In 1989, emergency medicine became a primary board by ABMS. This recognition was dependent on, among other things, closing the ABEM practice track. Also in 1989, UAEMS and the Society for Teachers of Emergency Medicine (STEM) merged to become the Society for Academic Emergency Medicine (SAEM). The Council of Residency Directors (CORD) was formed later as a separate entity representing residency program directors and their assistants.


The 1990s brought turmoil to emergency medicine. In 1990, Gregory Daniel, a general surgeon practicing emergency medicine in Buffalo, New York, filed suit against ABEM and other individuals and institutions in academic emergency medicine. He and numerous co-plaintiffs from the non-academic community alleged that ABEM's closing of the practice track was the result of an illegal conspiracy to enhance the economic position of board-certified emergency physicians. In 1991, the Association of Emergency Physicians (AEP), formerly called the Association of Disenfranchised Emergency Physicians, was formed with the goal of reopening emergency medicine board certification for non-EM residency trained physicians. Dr. Daniel served on the AEP Board of Directors.

In 1992, under the alias "The Phoenix," James Keaney published The Rape of Emergency Medicine, which detailed corruption that negatively impacted patient care. He maintained that exploitation of emergency physicians was rampant. Many "leaders" in the field were siphoning significant profits through unfair business tactics and hiring unqualified emergency physicians willing to work for less pay. This wake-up call beckoned the formation of the American Academy of Emergency Medicine (AAEM).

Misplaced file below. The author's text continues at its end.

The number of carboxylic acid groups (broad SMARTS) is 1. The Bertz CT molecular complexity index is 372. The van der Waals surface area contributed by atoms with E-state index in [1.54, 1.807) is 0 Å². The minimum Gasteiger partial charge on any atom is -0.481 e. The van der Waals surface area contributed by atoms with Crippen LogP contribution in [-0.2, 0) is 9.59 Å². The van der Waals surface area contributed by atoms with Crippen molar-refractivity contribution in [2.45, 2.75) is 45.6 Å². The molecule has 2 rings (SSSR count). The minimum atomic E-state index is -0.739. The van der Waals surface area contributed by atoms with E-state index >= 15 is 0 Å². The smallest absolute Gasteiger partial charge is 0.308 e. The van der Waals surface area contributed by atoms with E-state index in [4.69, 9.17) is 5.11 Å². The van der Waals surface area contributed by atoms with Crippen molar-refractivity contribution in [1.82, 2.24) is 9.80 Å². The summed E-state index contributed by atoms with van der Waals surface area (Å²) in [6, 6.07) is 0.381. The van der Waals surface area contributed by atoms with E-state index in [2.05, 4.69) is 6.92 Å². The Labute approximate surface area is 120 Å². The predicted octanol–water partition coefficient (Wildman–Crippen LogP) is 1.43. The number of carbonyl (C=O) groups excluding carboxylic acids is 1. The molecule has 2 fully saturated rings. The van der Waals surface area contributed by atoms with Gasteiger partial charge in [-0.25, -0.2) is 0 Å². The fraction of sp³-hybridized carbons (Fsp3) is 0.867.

AAEM was established in 1993 to promote fair and equitable practice environments necessary to allow emergency physicians to deliver the highest quality of patient care. Its first Scientific Assembly was held in 1994. AAEM initially defined a specialist in emergency medicine as board-certified by ABEM and this definition was later expanded to include those certified by AOBEM, pediatric emergency medicine (by ABEM or the American Board of Pediatrics) and the Royal College of Physicians and Surgeons of Canada.

The 1994 Macy Foundation Report entitled The Role of Emergency Medicine in the Future of American Medical Care emerged from a conference requested by SAEM and chaired by the president of the National Board of Medical Examiners. It was initially recommended that emergency medicine board certification be required by the Joint Commission on Accreditation of Healthcare Organizations (JCAHO) to certify comprehensive emergency departments. Unfortunately, the term "board-certified emergency physician" was replaced by "qualified emergency physician" after vigorous lobbying by ACEP to prevent dividing its membership. Some interpret "qualified emergency physician" as a physician trained in any field that chooses to practice emergency medicine.

In contrast, AAEM requires board certification in emergency medicine of each and every full voting member. Currently, the only means of acquiring this is to complete an emergency medicine residency or pediatric emergency medicine fellowship.

Beyond 2000

The aforementioned Daniels lawsuit was dismissed in 2005, after an unsuccessful appeal by the plaintiffs. AAEM continues to lead efforts preventing the erosion of board certification by unrecognized organizations that hold themselves out as equivalent to ABEM and AOBEM. As of the current printing we are working in California, Florida and Kentucky on this issue.